Espagnole

For this one, we will need a nutty roux, hence the dark one that have been cooked over high heat. The roux is mixed with a brown stock, usually beef or veal, tomato pure and a mirepoix. When heated the roux will thicken to mixture to the sauce. The Espagnole is for example used for cooking boeuf bourguinon. See the recipe here.

Sauce tomat

The Sauce tomat is made by cooking tomatoes down to a thick sauce and and thickening it with a special roux made from pork fat. This one has a strong historically presence in the Italian kitchen and in Mexico as salsa. The sauce comes in many versions, maybe due to the fact that it is very time consuming. We of course like Auguste Escoffier’s original recipe the most. In the classic French kitchen is is typically flavored with pork and vegetables. See the recipe here.

Hollandaise

The grand finale, the Hollandaise. This is the only mother sauce in which we don’t use the roux. Instead, it is thickened by the emulsion of egg yolk and melted butter. This is one of the most delicate sauces because the emulsion can easily break. Hollandaise is usually used for dishes like eggs Benedict. See the recipe here.

Søllerød kro (Soelleroed)

Søllerød kro (Soelleroed)

The foundation of Søllerød Kro is classic French. The only rule being that raw materials and flavours are never compromised.

”Hygge” is as danish as it comes, just like “rødgrød med fløde“. “Hygge” means creating a cozy and warm atmosphere and enyoing the good things in life with people you like. “Hygge“ might actually be the reason that Danes are some of the happiest people in the world.

It might be the history, it might be the classic food with an extra touch to it, or i might just be the the warm and hearty welcome.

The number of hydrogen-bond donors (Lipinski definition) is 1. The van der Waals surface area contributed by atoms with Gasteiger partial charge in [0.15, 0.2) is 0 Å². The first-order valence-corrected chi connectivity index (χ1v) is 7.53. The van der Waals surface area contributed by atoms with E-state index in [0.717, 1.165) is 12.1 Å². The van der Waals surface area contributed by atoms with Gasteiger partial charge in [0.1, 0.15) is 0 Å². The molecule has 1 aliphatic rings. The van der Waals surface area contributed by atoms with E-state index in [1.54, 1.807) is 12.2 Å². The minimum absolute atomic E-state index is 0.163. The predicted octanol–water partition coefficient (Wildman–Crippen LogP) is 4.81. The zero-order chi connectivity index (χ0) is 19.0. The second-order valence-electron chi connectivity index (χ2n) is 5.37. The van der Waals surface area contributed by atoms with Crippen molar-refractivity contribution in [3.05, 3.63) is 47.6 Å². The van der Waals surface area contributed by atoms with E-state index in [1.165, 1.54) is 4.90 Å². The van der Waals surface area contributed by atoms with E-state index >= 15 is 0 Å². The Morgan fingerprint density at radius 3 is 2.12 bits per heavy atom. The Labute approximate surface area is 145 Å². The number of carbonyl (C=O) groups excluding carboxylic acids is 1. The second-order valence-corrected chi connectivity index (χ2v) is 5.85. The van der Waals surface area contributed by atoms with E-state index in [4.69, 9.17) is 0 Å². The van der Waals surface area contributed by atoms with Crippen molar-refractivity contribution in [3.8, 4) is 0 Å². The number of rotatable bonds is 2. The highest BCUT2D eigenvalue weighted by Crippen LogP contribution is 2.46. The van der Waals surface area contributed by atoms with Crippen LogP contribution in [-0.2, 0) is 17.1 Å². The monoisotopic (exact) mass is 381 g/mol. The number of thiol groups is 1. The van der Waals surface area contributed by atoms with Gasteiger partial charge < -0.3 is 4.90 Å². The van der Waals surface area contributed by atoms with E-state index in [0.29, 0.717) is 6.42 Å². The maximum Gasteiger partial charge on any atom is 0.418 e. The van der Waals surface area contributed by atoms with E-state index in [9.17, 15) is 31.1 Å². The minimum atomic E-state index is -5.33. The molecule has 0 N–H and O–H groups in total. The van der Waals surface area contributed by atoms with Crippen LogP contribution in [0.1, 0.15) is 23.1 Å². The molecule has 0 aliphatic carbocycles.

But hygge, that is just what Søllerød kro is.

Here is a take of our visit at another 1 Michelin star restaurant.
Click here to check out our latest visits and learm more about The Michelin guide.

The Michelin guide

The Michelin guide

It all started in Clermont-Ferrand in central France in 1889, when brothers Andre and Edouard Michelin founded their eponymous tire company, fuelled by a grand vision for the French automobile industry at a time when there were fewer than 3,000 cars in the country.
In order to help motorists develop their trips - thereby boosting car sales and in turn, tyre purchases - the Michelin brothers produced a small guide filled with handy information for travellers, such as maps, information on how to change a tyre, where to fill up on petrol, and wonderfully - for the traveller in search of respite from the adventures of the day - a listing of places to eat or take shelter for the night.

And today that guide is THE guide in the world of gourmet.

Usually the Nordic award show takes place in Copenhagen, but for the first time it is not held in a capitol, but in Aarhus, Denmark.

And of course we will be attending and keeping you guys updated on the stars awarded.

Read more about this years award show here or check out our latest Michelin star visits here.

For a resumé of stars awarded at the event, have a look here.